Long-lasting change driven by Biden administration? April Fool!

Written by Derek Monson

April 2, 2021

As President Joe Biden rolls out a proposal to spend an additional $2.3 trillion in taxpayer dollars (beyond $1.9 trillion in COVID relief spending) on infrastructure and other items, national opinion writer Rich Lowry questions whether it will amount to much in terms of long-lasting change. The civic realities of governing in America point to the likelihood that whatever change is brought about by the Biden administration’s new spending will not be broad or long-term.

The United States is a large and diverse nation: the third largest in the world by both land area and population, with the latter becoming more diverse racially and ethnically. The only other country in the top 5 in both measures is China, whose population is significantly less diverse than America’s.

This unique combination of size and diversity means that the realities of governing in the United States are unlike the realities of governing anywhere else. Local conditions and people in one area of the nation can be dramatically different than conditions and people in another area of the nation. This is part of the reason why the United States has a federal system in which the federal government and state governments have their own constitutions and sovereignties, and there are constitutional and practical limits on the powers of the federal government vis-à-vis state and local governments.

These realities often stifle radical change in government or public policy.

For instance, the contours of local culture can place limits on how far substantive policy changes can realistically go even in areas dominated by the political left. Ezra Klein wrote a New York Times column noting how his native California is “often symbolically liberal, but operationally conservative,” placing limits on how workable progressive policy ideas are in even the bluest of blue states.

Economic conditions can similarly place practical limitations on what change is possible. Politico recently reported on the story of the progressive mayor of Jackson, Mississippi. He promised in his campaign to make Jackson “the most radical city on the planet,” but “the problems are so basic and so deep, the city so poor” that the mayor has had to spend most of his time fixing practical problems (e.g., filling potholes) instead of pursuing radical changes.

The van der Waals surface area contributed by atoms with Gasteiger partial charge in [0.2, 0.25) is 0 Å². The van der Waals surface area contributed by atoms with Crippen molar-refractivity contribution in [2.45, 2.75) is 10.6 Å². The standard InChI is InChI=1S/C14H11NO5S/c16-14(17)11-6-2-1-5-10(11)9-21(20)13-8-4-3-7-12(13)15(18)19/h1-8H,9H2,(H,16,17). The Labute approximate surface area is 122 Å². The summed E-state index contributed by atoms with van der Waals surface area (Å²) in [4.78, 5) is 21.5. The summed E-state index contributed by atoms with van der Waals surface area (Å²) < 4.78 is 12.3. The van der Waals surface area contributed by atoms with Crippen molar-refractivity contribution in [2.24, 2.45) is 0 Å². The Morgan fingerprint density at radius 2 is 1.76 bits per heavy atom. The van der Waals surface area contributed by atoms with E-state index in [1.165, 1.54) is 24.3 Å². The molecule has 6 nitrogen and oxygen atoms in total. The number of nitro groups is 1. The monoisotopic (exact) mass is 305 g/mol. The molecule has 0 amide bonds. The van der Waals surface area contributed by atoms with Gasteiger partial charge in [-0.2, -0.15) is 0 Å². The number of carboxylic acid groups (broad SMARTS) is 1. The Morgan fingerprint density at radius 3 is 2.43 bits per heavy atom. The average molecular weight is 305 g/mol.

Political differences can often stymie dramatic change coming from Washington, D.C., as well. For instance, Utah recently enacted a new law directing that any state or local government employee or entity refuse to enforce any executive order from the president of the United States that is declared to be “an unconstitutional exercise of legislative authority” by the recommendation of a state council and the determination of Utah’s attorney general. Time will tell how impactful this new law will be and whether the political will exists to follow through on it, but it illustrates how states can blunt change flowing from the federal government.

For all of these reasons, the Biden administration’s new spending seems unlikely to drive broad and lasting change in the United States. Cultural disagreement with the goals of spending in the new COVID relief law and the infrastructure proposal will not likely shift simply because money is being spent. Some economic limitations may be overcome by federal funding (e.g., the lack of city revenue for a lower-income city like Jackson, Mississippi) but the broad swath of problems that typically attend widespread poverty will not magically disappear with a federal check. And political differences might intervene to stymie or even completely overturn policy change intended in federal spending laws. 

Will the COVID relief law and the infrastructure spending proposal mark a sea change in American life and government? Probably not. This is not to say that they are not important policies to debate, but rather just that they are not as important as some on either ideological extreme might believe.

That’s a good thing. It means that whatever happens in Washington, D.C., in the short term, America will remain America. If the United States changes dramatically in one direction or another, it will be because it changed first in its homes, businesses and communities. What happens at the federal level is a reflection of change, not a primary driver of it – and that is how America is supposed to be.

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